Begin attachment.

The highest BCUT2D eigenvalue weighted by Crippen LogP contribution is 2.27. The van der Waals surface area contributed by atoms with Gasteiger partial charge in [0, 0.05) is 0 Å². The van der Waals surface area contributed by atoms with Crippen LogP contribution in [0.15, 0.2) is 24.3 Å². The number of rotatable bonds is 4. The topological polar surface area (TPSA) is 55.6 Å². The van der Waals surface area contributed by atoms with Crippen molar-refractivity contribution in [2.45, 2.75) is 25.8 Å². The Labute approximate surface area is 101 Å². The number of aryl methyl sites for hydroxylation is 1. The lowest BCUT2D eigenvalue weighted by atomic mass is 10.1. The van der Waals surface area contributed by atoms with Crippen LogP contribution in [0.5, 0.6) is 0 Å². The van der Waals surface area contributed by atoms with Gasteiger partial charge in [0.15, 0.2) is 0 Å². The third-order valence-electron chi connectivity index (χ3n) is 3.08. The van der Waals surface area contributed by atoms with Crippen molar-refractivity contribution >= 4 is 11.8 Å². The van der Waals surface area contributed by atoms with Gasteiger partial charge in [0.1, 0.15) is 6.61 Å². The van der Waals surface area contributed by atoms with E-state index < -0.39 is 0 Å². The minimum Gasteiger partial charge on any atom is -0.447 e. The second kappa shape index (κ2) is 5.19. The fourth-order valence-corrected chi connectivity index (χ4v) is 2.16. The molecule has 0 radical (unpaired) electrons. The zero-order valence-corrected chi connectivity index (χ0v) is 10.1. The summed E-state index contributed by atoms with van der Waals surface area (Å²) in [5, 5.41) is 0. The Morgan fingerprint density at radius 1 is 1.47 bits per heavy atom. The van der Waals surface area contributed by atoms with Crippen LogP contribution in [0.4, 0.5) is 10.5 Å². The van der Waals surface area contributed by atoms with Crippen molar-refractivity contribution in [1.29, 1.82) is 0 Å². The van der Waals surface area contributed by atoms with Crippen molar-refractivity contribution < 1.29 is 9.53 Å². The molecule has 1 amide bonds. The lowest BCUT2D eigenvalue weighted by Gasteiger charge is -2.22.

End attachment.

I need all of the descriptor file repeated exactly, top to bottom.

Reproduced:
The highest BCUT2D eigenvalue weighted by Crippen LogP contribution is 2.27. The van der Waals surface area contributed by atoms with Gasteiger partial charge in [0, 0.05) is 0 Å². The van der Waals surface area contributed by atoms with Crippen LogP contribution in [0.15, 0.2) is 24.3 Å². The number of rotatable bonds is 4. The topological polar surface area (TPSA) is 55.6 Å². The van der Waals surface area contributed by atoms with Crippen molar-refractivity contribution in [2.45, 2.75) is 25.8 Å². The Labute approximate surface area is 101 Å². The number of aryl methyl sites for hydroxylation is 1. The lowest BCUT2D eigenvalue weighted by atomic mass is 10.1. The van der Waals surface area contributed by atoms with Crippen LogP contribution in [0.5, 0.6) is 0 Å². The van der Waals surface area contributed by atoms with Gasteiger partial charge in [0.15, 0.2) is 0 Å². The third-order valence-electron chi connectivity index (χ3n) is 3.08. The van der Waals surface area contributed by atoms with Crippen molar-refractivity contribution >= 4 is 11.8 Å². The van der Waals surface area contributed by atoms with Gasteiger partial charge in [0.1, 0.15) is 6.61 Å². The van der Waals surface area contributed by atoms with E-state index < -0.39 is 0 Å². The minimum Gasteiger partial charge on any atom is -0.447 e. The second kappa shape index (κ2) is 5.19. The fourth-order valence-corrected chi connectivity index (χ4v) is 2.16. The molecule has 0 radical (unpaired) electrons. The zero-order valence-corrected chi connectivity index (χ0v) is 10.1. The summed E-state index contributed by atoms with van der Waals surface area (Å²) in [5, 5.41) is 0. The Morgan fingerprint density at radius 1 is 1.47 bits per heavy atom. The van der Waals surface area contributed by atoms with Crippen LogP contribution in [0.4, 0.5) is 10.5 Å². The van der Waals surface area contributed by atoms with Crippen molar-refractivity contribution in [1.29, 1.82) is 0 Å². The van der Waals surface area contributed by atoms with Crippen molar-refractivity contribution < 1.29 is 9.53 Å². The molecule has 1 amide bonds. The lowest BCUT2D eigenvalue weighted by Gasteiger charge is -2.22.